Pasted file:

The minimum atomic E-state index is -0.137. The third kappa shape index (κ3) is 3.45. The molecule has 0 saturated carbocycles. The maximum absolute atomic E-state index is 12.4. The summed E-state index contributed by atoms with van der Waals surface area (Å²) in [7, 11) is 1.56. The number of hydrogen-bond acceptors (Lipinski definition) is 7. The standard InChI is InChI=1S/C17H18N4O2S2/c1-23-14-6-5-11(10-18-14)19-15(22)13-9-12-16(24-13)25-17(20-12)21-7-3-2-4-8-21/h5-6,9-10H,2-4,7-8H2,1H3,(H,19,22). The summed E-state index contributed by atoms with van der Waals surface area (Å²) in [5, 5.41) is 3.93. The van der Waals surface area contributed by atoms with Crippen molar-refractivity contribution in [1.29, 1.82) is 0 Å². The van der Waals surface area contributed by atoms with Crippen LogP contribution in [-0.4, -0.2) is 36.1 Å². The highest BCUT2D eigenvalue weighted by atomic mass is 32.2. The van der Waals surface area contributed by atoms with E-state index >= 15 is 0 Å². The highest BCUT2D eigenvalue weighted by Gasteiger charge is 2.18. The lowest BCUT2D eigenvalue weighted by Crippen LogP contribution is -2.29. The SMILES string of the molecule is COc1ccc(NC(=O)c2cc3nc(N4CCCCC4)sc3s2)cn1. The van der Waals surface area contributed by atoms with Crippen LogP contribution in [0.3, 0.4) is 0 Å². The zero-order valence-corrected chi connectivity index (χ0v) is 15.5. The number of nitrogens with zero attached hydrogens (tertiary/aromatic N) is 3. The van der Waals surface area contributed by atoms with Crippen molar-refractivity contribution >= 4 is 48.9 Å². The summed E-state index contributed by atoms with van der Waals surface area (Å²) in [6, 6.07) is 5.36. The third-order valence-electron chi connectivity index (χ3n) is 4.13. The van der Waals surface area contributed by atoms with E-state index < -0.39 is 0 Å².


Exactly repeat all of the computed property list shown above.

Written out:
The minimum atomic E-state index is -0.137. The third kappa shape index (κ3) is 3.45. The molecule has 0 saturated carbocycles. The maximum absolute atomic E-state index is 12.4. The summed E-state index contributed by atoms with van der Waals surface area (Å²) in [7, 11) is 1.56. The number of hydrogen-bond acceptors (Lipinski definition) is 7. The standard InChI is InChI=1S/C17H18N4O2S2/c1-23-14-6-5-11(10-18-14)19-15(22)13-9-12-16(24-13)25-17(20-12)21-7-3-2-4-8-21/h5-6,9-10H,2-4,7-8H2,1H3,(H,19,22). The summed E-state index contributed by atoms with van der Waals surface area (Å²) in [5, 5.41) is 3.93. The van der Waals surface area contributed by atoms with Crippen molar-refractivity contribution in [1.29, 1.82) is 0 Å². The van der Waals surface area contributed by atoms with Crippen LogP contribution in [-0.4, -0.2) is 36.1 Å². The highest BCUT2D eigenvalue weighted by atomic mass is 32.2. The van der Waals surface area contributed by atoms with E-state index >= 15 is 0 Å². The highest BCUT2D eigenvalue weighted by Gasteiger charge is 2.18. The lowest BCUT2D eigenvalue weighted by Crippen LogP contribution is -2.29. The SMILES string of the molecule is COc1ccc(NC(=O)c2cc3nc(N4CCCCC4)sc3s2)cn1. The van der Waals surface area contributed by atoms with Crippen LogP contribution in [0.3, 0.4) is 0 Å². The zero-order valence-corrected chi connectivity index (χ0v) is 15.5. The number of nitrogens with zero attached hydrogens (tertiary/aromatic N) is 3. The van der Waals surface area contributed by atoms with Crippen molar-refractivity contribution >= 4 is 48.9 Å². The summed E-state index contributed by atoms with van der Waals surface area (Å²) in [6, 6.07) is 5.36. The third-order valence-electron chi connectivity index (χ3n) is 4.13. The van der Waals surface area contributed by atoms with E-state index < -0.39 is 0 Å².